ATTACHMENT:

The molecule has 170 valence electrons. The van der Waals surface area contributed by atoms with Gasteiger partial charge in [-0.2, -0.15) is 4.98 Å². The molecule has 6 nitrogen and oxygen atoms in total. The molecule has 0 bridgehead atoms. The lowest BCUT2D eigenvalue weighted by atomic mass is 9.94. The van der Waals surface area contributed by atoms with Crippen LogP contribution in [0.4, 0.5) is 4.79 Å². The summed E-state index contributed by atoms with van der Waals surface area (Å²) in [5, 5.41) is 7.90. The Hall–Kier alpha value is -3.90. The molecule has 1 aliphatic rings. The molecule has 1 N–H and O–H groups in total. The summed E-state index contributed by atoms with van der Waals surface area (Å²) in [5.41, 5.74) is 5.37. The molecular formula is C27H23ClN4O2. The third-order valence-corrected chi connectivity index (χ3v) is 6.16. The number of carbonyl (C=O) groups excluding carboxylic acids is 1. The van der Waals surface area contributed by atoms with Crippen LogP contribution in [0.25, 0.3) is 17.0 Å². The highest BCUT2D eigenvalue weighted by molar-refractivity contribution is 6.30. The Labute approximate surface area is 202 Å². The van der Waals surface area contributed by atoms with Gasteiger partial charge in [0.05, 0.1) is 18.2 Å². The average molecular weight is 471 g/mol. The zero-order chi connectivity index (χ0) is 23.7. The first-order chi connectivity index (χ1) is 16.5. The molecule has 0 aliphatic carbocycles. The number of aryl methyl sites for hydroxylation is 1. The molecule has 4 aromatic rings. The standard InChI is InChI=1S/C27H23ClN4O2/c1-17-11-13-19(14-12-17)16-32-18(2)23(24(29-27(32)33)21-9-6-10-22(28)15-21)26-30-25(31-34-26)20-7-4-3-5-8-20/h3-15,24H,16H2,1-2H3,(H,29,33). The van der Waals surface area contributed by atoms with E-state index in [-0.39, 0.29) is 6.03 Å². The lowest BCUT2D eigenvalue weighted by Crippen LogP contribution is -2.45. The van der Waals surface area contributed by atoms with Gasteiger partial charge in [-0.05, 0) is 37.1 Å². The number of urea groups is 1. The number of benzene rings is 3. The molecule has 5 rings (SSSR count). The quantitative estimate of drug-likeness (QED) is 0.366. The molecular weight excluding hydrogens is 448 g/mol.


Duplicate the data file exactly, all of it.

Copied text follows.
The molecule has 170 valence electrons. The van der Waals surface area contributed by atoms with Gasteiger partial charge in [-0.2, -0.15) is 4.98 Å². The molecule has 6 nitrogen and oxygen atoms in total. The molecule has 0 bridgehead atoms. The lowest BCUT2D eigenvalue weighted by atomic mass is 9.94. The van der Waals surface area contributed by atoms with Crippen LogP contribution in [0.4, 0.5) is 4.79 Å². The summed E-state index contributed by atoms with van der Waals surface area (Å²) in [5, 5.41) is 7.90. The Hall–Kier alpha value is -3.90. The molecule has 1 aliphatic rings. The molecule has 1 N–H and O–H groups in total. The summed E-state index contributed by atoms with van der Waals surface area (Å²) in [5.41, 5.74) is 5.37. The molecular formula is C27H23ClN4O2. The third-order valence-corrected chi connectivity index (χ3v) is 6.16. The number of carbonyl (C=O) groups excluding carboxylic acids is 1. The van der Waals surface area contributed by atoms with Crippen LogP contribution in [0.25, 0.3) is 17.0 Å². The highest BCUT2D eigenvalue weighted by molar-refractivity contribution is 6.30. The Labute approximate surface area is 202 Å². The van der Waals surface area contributed by atoms with Gasteiger partial charge in [0.05, 0.1) is 18.2 Å². The average molecular weight is 471 g/mol. The zero-order chi connectivity index (χ0) is 23.7. The first-order chi connectivity index (χ1) is 16.5. The molecule has 0 aliphatic carbocycles. The number of aryl methyl sites for hydroxylation is 1. The molecule has 4 aromatic rings. The standard InChI is InChI=1S/C27H23ClN4O2/c1-17-11-13-19(14-12-17)16-32-18(2)23(24(29-27(32)33)21-9-6-10-22(28)15-21)26-30-25(31-34-26)20-7-4-3-5-8-20/h3-15,24H,16H2,1-2H3,(H,29,33). The van der Waals surface area contributed by atoms with E-state index in [-0.39, 0.29) is 6.03 Å². The lowest BCUT2D eigenvalue weighted by Crippen LogP contribution is -2.45. The van der Waals surface area contributed by atoms with Gasteiger partial charge in [-0.05, 0) is 37.1 Å². The number of urea groups is 1. The number of benzene rings is 3. The molecule has 5 rings (SSSR count). The quantitative estimate of drug-likeness (QED) is 0.366. The molecular weight excluding hydrogens is 448 g/mol.